Experts at the Table: Stacking the Deck

Second of three parts: Cooperation within the 3D ecosystem will be essential for success. Standards are necessary but still in early stages.


By Ann Steffora Mutschler
System-Level Design sat down to discuss challenges to 3D adoption with Samta Bansal, product marketing for applied silicon realization in strategy and market development at Cadence; Carey Robertson, product marketing director at Mentor Graphics; Karthik Chandrasekar, member of technical staff in IC Design at Altera; and Herb Reiter, president of Eda2Asic Consulting. Part One of this series can be found here.

SLD: With 3D in its many forms impacting design and manufacturing, are we going to see the same kind of competition among EDA vendors and other industry players as we’ve seen in the past?
Reiter: If you attended an MBA program, you get told many times, ‘Customers, good. Competitors, bad.’ And now we are telling the MBAs and business managers, ‘Competitors, good; coopetition, cooperation, standards, and so on. So we are brainwashing our executives and that’s not an easy undertaking. At Sematech, it’s really a pleasure to have an IBM and an Intel guy sitting next to each other and joking with each other about a certain topic and saying, ‘Yes, we agree.’ That’s the only way we can go. The beauty is we have a lot of smart people in this industry, and this is necessary. We are facing cost-effectiveness as a pressure and the EDA tools are very important because you can overdesign something that never breaks but you can’t afford it. Or you can underdesign it, and it breaks before you ship it. EDA has to show you where the difference and the borderline between overdesign and underdesign. That’s our value as an industry.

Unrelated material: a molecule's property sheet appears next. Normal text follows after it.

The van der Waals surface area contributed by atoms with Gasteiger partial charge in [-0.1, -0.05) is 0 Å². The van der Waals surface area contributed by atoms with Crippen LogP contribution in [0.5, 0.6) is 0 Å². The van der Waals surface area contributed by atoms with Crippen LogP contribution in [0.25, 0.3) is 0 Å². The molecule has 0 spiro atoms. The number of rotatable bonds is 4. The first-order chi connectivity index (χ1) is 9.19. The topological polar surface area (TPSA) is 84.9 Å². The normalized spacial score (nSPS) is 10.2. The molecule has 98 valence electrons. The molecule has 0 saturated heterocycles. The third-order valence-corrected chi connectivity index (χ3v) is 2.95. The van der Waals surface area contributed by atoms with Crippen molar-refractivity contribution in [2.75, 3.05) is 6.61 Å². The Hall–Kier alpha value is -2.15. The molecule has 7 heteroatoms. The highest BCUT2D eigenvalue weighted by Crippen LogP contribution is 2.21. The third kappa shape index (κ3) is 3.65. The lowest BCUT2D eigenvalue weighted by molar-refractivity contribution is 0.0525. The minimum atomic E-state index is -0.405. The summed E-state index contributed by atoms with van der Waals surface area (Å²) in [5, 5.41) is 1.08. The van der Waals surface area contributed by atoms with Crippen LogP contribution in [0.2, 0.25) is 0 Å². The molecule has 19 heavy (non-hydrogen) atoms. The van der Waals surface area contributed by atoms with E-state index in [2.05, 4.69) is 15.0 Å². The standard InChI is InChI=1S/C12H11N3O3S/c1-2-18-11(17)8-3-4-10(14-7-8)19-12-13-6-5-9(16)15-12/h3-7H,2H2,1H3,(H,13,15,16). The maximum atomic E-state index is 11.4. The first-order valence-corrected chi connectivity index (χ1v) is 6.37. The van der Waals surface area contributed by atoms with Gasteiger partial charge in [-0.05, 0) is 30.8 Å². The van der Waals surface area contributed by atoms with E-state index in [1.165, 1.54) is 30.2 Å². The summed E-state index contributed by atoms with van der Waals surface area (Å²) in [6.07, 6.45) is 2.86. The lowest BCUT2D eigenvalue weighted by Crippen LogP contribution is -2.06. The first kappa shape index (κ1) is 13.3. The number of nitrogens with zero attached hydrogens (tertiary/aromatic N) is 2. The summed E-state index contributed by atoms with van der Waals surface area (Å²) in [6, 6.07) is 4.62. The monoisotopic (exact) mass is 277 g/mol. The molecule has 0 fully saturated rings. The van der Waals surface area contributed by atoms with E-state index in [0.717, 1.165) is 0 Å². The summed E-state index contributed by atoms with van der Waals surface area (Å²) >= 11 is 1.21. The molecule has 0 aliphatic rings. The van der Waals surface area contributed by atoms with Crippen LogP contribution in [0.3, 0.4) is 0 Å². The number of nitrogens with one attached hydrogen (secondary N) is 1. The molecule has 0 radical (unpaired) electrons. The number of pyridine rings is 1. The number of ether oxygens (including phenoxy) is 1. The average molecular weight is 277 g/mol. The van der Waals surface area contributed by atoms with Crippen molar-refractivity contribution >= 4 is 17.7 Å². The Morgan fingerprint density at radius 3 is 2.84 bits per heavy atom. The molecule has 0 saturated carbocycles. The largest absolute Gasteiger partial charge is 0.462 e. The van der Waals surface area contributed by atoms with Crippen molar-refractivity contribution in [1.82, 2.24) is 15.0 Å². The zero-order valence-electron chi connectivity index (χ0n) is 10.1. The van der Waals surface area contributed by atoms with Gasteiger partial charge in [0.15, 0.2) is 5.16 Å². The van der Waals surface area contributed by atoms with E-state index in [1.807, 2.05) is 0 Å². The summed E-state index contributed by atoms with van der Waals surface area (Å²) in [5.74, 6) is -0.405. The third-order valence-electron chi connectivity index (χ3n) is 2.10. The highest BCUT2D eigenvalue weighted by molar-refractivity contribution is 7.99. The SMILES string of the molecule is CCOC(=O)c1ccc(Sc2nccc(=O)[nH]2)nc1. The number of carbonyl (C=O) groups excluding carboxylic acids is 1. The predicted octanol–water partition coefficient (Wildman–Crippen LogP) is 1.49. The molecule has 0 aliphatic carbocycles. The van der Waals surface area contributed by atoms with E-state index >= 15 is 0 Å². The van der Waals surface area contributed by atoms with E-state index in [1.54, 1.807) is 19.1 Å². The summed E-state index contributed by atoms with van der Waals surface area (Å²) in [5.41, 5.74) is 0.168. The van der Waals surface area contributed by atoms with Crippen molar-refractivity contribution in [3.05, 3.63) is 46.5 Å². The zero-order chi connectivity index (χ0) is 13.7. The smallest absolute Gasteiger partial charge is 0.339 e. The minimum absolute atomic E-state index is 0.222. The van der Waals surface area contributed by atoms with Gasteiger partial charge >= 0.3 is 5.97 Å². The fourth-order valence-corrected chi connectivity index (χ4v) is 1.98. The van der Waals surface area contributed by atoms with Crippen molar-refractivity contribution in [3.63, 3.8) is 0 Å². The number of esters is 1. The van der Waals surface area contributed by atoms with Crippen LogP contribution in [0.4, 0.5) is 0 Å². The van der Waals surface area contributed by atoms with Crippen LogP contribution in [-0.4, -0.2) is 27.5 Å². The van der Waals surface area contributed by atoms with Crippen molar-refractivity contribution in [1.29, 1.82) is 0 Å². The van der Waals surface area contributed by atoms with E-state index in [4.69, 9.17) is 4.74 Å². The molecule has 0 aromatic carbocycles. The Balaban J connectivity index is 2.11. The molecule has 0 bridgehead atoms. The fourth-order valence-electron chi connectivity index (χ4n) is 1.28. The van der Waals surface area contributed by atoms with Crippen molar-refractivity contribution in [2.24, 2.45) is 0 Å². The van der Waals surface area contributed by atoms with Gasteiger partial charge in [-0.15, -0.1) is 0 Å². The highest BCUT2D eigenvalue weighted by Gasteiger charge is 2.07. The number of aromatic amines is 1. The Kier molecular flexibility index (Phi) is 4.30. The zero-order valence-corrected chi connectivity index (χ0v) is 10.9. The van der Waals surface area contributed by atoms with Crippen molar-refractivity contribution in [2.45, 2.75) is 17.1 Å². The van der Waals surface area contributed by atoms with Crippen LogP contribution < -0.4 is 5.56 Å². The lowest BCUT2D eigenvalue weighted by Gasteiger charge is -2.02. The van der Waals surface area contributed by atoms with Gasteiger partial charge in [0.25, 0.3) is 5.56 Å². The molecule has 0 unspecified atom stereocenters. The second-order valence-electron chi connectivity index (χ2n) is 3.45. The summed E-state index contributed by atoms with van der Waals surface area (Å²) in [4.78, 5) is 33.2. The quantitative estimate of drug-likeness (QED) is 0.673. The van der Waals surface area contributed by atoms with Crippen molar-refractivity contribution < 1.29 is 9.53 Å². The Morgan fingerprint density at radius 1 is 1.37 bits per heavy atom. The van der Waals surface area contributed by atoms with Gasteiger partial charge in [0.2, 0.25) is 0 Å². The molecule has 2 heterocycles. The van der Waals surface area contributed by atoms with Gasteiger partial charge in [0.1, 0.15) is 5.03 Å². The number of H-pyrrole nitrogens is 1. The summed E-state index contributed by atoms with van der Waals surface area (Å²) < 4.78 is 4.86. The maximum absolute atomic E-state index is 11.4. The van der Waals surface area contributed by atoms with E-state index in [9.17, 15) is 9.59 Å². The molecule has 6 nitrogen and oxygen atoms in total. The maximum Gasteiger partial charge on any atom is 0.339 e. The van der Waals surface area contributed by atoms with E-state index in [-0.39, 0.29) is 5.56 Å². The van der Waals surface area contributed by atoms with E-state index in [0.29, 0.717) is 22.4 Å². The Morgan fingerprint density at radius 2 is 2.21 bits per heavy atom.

Robertson: Coopetition, absolutely, because 3D IC does represent a paradigm shift. With a paradigm shift that means opportunity. By the same token, we have all of these major customers who don’t have all of any one suite of products. What they’re actually looking at is, ‘I have my IC designers and my system designers. They have these sets of products. In an ideal world I want them to be able to do their system design on a 2D SoC or a 3D-IC with a similar design flow.’ So they’re going to push us to enable that. It represents opportunity along with way for point tools to innovate and say, ‘Well, what about this instead,’ but the first thing that customers want is some consistency from node to node; they’re going to want consistency from design flow to design flow. So they’re going to be advocating that and if for some reason a point tool does not step up because of this paradigm shift then there’s opportunity for innovation. I think we’re all starting at this knowing that for us to be successful, for customers to be efficient, it’s not a swapping out your complete design flow, throwing that out, ‘That was the 2D world, here’s 3D world: All new start to finish.’ We won’t realize any efficiency.